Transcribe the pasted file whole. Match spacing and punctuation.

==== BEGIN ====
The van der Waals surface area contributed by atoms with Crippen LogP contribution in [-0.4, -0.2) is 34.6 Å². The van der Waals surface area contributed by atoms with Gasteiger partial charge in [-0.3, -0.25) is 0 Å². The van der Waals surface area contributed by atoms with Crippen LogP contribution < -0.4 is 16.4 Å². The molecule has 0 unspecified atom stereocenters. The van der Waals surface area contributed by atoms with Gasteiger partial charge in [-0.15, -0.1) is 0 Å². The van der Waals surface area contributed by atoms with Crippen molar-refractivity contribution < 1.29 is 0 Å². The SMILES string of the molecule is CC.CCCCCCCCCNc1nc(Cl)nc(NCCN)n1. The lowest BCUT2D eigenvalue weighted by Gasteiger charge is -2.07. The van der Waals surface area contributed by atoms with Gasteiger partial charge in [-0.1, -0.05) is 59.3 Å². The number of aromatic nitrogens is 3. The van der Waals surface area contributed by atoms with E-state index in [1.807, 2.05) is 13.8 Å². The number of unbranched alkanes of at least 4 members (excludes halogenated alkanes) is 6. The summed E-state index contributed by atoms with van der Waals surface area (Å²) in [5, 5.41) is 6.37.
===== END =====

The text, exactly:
The van der Waals surface area contributed by atoms with Crippen LogP contribution in [-0.4, -0.2) is 34.6 Å². The van der Waals surface area contributed by atoms with Gasteiger partial charge in [-0.3, -0.25) is 0 Å². The van der Waals surface area contributed by atoms with Crippen LogP contribution < -0.4 is 16.4 Å². The molecule has 0 unspecified atom stereocenters. The van der Waals surface area contributed by atoms with Gasteiger partial charge in [-0.15, -0.1) is 0 Å². The van der Waals surface area contributed by atoms with Crippen molar-refractivity contribution < 1.29 is 0 Å². The SMILES string of the molecule is CC.CCCCCCCCCNc1nc(Cl)nc(NCCN)n1. The lowest BCUT2D eigenvalue weighted by Gasteiger charge is -2.07. The van der Waals surface area contributed by atoms with Gasteiger partial charge in [-0.1, -0.05) is 59.3 Å². The number of aromatic nitrogens is 3. The van der Waals surface area contributed by atoms with E-state index in [1.807, 2.05) is 13.8 Å². The number of unbranched alkanes of at least 4 members (excludes halogenated alkanes) is 6. The summed E-state index contributed by atoms with van der Waals surface area (Å²) in [5, 5.41) is 6.37.